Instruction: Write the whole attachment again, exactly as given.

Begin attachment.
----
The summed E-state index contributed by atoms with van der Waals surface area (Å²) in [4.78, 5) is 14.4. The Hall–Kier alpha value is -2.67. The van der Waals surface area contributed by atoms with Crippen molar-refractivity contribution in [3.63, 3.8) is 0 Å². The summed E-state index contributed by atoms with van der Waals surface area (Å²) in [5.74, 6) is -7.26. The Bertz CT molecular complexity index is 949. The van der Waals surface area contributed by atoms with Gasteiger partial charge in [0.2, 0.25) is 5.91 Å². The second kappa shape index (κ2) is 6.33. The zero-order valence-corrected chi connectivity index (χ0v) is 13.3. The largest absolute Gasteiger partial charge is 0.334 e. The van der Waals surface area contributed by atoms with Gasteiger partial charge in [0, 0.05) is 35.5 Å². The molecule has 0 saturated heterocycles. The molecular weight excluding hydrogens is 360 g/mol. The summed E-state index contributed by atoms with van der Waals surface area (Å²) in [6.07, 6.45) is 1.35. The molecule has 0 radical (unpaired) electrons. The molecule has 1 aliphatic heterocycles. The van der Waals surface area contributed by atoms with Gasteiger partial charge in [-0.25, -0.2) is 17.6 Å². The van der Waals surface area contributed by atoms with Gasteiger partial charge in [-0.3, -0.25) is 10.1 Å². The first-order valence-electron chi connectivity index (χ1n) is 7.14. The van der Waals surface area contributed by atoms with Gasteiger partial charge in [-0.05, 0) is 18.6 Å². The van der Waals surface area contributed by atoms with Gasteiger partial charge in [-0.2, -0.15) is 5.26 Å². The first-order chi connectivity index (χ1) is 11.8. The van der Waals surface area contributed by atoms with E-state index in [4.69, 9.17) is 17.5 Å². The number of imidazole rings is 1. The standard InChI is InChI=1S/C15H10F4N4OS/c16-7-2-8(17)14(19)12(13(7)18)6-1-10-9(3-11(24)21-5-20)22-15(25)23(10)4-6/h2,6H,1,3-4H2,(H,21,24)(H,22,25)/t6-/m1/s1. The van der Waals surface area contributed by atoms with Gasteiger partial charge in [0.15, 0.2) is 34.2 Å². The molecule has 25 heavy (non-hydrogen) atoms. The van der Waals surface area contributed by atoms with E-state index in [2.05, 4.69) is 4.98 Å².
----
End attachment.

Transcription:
The summed E-state index contributed by atoms with van der Waals surface area (Å²) in [4.78, 5) is 14.4. The Hall–Kier alpha value is -2.67. The van der Waals surface area contributed by atoms with Crippen molar-refractivity contribution in [3.63, 3.8) is 0 Å². The summed E-state index contributed by atoms with van der Waals surface area (Å²) in [5.74, 6) is -7.26. The Bertz CT molecular complexity index is 949. The van der Waals surface area contributed by atoms with Gasteiger partial charge in [0.2, 0.25) is 5.91 Å². The second kappa shape index (κ2) is 6.33. The zero-order valence-corrected chi connectivity index (χ0v) is 13.3. The largest absolute Gasteiger partial charge is 0.334 e. The van der Waals surface area contributed by atoms with Gasteiger partial charge in [0, 0.05) is 35.5 Å². The molecule has 0 saturated heterocycles. The molecular weight excluding hydrogens is 360 g/mol. The summed E-state index contributed by atoms with van der Waals surface area (Å²) in [6.07, 6.45) is 1.35. The molecule has 0 radical (unpaired) electrons. The molecule has 1 aliphatic heterocycles. The van der Waals surface area contributed by atoms with Gasteiger partial charge in [-0.25, -0.2) is 17.6 Å². The van der Waals surface area contributed by atoms with Gasteiger partial charge in [-0.3, -0.25) is 10.1 Å². The first-order valence-electron chi connectivity index (χ1n) is 7.14. The van der Waals surface area contributed by atoms with Gasteiger partial charge in [-0.05, 0) is 18.6 Å². The van der Waals surface area contributed by atoms with Gasteiger partial charge in [-0.2, -0.15) is 5.26 Å². The first-order chi connectivity index (χ1) is 11.8. The van der Waals surface area contributed by atoms with E-state index in [4.69, 9.17) is 17.5 Å². The number of imidazole rings is 1. The standard InChI is InChI=1S/C15H10F4N4OS/c16-7-2-8(17)14(19)12(13(7)18)6-1-10-9(3-11(24)21-5-20)22-15(25)23(10)4-6/h2,6H,1,3-4H2,(H,21,24)(H,22,25)/t6-/m1/s1. The van der Waals surface area contributed by atoms with Gasteiger partial charge in [0.15, 0.2) is 34.2 Å². The molecule has 25 heavy (non-hydrogen) atoms. The van der Waals surface area contributed by atoms with E-state index in [2.05, 4.69) is 4.98 Å².